His Terrible Accident
My Pop had a terrible accident several years before I was born. A tree had fallen on him while clearing some land at work. The injuries he sustained were severe. But thanks to some great doctors putting him back together and his resilience to recover from them, he was able to continue doing the things that he enjoyed doing.
Ever since I was a young boy, I’ve heard the stories of his accident, about how seriously he was hurt and the strength and courage that he had to overcome all those challenges. Those stories taught me that if you believe in yourself and you have the support from your family that you need, then everything is absolutely possible.
My Pop was always there for me through all the great moments of my life. From coming to West Virginia 4 hours away to have lunch with us at school during Grandparent’s Day, to attending my birthday parties and watching me graduate from high school, he was always there – no matter what.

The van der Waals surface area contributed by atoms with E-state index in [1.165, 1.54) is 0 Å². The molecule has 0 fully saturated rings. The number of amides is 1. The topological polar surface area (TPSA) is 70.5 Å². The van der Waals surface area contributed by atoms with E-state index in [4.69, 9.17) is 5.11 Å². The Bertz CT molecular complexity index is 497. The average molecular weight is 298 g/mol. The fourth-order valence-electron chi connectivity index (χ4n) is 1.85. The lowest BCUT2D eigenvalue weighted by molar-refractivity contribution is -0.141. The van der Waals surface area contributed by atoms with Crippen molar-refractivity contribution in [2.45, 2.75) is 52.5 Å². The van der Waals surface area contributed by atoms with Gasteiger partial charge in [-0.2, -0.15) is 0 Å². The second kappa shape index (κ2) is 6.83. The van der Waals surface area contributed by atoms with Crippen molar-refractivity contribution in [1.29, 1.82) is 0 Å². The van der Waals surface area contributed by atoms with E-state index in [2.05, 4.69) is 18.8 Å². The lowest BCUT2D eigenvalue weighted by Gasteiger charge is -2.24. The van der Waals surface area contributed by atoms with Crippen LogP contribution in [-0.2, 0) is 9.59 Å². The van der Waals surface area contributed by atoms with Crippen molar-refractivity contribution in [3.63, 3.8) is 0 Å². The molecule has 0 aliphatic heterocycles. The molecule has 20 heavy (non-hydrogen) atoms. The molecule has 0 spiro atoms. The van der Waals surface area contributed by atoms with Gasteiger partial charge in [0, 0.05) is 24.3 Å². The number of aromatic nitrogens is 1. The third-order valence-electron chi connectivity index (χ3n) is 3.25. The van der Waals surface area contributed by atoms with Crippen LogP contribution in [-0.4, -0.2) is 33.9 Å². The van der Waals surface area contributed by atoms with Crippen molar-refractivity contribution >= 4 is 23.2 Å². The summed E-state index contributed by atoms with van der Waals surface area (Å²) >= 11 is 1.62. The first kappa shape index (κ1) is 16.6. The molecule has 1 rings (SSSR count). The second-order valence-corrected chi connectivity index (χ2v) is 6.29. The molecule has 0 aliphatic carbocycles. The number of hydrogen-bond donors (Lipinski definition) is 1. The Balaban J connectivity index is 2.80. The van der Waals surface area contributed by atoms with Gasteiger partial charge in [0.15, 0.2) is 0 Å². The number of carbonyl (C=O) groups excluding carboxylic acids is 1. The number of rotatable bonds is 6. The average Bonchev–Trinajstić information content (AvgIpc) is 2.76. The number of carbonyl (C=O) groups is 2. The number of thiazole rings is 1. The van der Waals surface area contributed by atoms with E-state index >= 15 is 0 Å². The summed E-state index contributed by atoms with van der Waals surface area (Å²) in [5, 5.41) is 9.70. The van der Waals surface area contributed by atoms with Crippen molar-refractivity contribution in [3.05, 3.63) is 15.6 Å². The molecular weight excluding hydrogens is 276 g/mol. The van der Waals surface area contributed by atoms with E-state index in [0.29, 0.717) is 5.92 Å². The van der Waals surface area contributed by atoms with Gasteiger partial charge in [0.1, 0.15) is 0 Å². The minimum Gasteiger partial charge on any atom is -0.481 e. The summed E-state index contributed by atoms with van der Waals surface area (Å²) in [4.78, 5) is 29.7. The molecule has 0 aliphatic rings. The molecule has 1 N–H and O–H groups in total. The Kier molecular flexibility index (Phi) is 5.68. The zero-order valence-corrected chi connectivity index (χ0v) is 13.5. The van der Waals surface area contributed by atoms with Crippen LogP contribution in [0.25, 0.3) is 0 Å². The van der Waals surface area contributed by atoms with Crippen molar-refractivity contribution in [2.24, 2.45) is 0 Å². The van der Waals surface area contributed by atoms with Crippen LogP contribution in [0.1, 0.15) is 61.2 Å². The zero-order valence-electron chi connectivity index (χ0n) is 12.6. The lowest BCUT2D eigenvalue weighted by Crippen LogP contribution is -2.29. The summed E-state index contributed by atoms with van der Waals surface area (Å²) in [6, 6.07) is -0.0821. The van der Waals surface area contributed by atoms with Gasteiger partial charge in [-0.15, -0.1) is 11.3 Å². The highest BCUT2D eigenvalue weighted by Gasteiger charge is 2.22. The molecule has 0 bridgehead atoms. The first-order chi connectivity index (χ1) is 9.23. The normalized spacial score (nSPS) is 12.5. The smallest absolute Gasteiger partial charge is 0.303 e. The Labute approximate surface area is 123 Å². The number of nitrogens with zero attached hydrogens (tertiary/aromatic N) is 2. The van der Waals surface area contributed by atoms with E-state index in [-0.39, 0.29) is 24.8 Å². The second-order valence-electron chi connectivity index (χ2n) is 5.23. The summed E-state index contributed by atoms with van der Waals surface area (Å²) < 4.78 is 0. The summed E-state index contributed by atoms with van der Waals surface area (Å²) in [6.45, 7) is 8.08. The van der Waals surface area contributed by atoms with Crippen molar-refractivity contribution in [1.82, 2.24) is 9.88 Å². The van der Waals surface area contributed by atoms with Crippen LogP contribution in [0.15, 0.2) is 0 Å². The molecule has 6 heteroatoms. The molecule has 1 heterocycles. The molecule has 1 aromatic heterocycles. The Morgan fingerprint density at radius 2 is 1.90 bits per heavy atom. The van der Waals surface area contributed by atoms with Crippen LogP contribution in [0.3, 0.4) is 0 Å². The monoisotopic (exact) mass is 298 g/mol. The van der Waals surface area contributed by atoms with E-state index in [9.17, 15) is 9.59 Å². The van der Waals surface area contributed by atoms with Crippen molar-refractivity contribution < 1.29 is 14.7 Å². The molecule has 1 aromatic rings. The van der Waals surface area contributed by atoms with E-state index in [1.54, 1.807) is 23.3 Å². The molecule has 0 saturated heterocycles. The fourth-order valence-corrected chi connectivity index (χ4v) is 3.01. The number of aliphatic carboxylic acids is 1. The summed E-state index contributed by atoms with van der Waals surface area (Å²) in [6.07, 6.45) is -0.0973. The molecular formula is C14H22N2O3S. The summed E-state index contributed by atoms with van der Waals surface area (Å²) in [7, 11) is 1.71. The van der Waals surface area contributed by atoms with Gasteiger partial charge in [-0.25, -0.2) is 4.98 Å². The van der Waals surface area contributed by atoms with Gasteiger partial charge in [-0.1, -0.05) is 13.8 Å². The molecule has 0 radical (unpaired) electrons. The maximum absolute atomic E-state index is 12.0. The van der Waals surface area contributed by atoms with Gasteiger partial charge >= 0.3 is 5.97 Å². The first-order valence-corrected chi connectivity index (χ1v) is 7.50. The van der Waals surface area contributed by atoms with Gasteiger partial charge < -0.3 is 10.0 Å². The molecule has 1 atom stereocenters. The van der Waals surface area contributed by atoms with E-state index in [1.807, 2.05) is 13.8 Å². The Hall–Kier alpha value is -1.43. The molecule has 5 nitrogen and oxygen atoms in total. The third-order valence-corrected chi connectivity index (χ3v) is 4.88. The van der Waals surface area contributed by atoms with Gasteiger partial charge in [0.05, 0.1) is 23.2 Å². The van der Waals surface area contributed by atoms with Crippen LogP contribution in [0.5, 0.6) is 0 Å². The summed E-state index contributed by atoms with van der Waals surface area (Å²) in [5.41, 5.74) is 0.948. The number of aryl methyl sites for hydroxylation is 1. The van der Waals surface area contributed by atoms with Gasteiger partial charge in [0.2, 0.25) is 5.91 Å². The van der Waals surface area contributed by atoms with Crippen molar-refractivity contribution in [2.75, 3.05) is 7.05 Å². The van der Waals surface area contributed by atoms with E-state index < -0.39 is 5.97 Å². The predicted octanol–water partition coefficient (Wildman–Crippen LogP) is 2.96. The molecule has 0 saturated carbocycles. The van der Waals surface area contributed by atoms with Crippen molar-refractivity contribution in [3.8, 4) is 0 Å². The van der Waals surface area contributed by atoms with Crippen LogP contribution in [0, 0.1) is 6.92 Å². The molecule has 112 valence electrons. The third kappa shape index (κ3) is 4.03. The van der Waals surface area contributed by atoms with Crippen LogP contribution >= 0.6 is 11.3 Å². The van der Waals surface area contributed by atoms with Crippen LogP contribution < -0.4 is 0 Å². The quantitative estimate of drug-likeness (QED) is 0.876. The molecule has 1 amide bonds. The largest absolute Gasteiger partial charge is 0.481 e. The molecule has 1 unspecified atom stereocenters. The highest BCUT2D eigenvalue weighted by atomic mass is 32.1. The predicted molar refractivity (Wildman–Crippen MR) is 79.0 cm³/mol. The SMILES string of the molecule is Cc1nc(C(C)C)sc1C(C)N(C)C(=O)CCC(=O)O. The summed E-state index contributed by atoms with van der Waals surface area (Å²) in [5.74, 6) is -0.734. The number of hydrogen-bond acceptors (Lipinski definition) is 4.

My Pop was also always there for me through every one of my challenging moments as well. From when I broke my legs, to my spinal fusions, my numerous bouts with pneumonia, (especially the time when everything changed during one of those bouts of pneumonia when I had to get a tracheostomy and require the use of a ventilator to breathe), he was just always there – no matter what.
Having my Pop there, along with the support from my family, reassured me that anything was possible and that I would still be ok.
My Terrible Accident
I would like to share one of my most memorable moments of my Pop being there for me.
On Easter morning, when I was 10 years old, I fell out of my wheelchair and broke both legs. I ended up in a full body cast and we weren’t sure where I would sleep because they would have never got me to my room.
So my mom called my Pop to see if he still had the hospital bed from his accident, which he did. He went out to the barn, dug the bed and mattress out, cleaned them and threw it in the truck. Then he drove 4 hours to our home and had it set up in the living room just as I was returning home.